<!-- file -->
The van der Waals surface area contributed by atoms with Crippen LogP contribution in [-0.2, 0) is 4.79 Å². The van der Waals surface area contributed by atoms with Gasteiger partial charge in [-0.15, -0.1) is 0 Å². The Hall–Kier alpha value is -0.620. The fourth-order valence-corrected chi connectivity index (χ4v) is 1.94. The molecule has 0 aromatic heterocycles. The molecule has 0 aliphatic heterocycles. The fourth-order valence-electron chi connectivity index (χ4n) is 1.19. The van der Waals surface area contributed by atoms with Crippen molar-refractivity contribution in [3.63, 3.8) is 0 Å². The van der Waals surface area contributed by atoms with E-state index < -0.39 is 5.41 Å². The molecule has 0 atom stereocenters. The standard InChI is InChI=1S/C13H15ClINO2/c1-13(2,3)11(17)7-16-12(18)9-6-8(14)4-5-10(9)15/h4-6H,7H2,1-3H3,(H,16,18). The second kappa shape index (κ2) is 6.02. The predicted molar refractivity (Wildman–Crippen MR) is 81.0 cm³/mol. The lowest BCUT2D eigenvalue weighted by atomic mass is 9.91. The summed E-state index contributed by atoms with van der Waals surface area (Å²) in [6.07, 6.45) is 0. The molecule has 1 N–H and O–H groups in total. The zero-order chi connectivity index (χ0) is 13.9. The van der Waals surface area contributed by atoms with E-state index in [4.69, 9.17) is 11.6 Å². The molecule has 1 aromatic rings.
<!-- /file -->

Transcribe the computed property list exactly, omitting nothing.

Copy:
The van der Waals surface area contributed by atoms with Crippen LogP contribution in [-0.2, 0) is 4.79 Å². The van der Waals surface area contributed by atoms with Gasteiger partial charge in [-0.15, -0.1) is 0 Å². The Hall–Kier alpha value is -0.620. The fourth-order valence-corrected chi connectivity index (χ4v) is 1.94. The molecule has 0 aromatic heterocycles. The molecule has 0 aliphatic heterocycles. The fourth-order valence-electron chi connectivity index (χ4n) is 1.19. The van der Waals surface area contributed by atoms with Crippen molar-refractivity contribution in [3.63, 3.8) is 0 Å². The van der Waals surface area contributed by atoms with E-state index < -0.39 is 5.41 Å². The molecule has 0 atom stereocenters. The standard InChI is InChI=1S/C13H15ClINO2/c1-13(2,3)11(17)7-16-12(18)9-6-8(14)4-5-10(9)15/h4-6H,7H2,1-3H3,(H,16,18). The second kappa shape index (κ2) is 6.02. The predicted molar refractivity (Wildman–Crippen MR) is 81.0 cm³/mol. The lowest BCUT2D eigenvalue weighted by atomic mass is 9.91. The summed E-state index contributed by atoms with van der Waals surface area (Å²) in [6.07, 6.45) is 0. The molecule has 1 N–H and O–H groups in total. The zero-order chi connectivity index (χ0) is 13.9. The van der Waals surface area contributed by atoms with E-state index in [4.69, 9.17) is 11.6 Å². The molecule has 1 aromatic rings.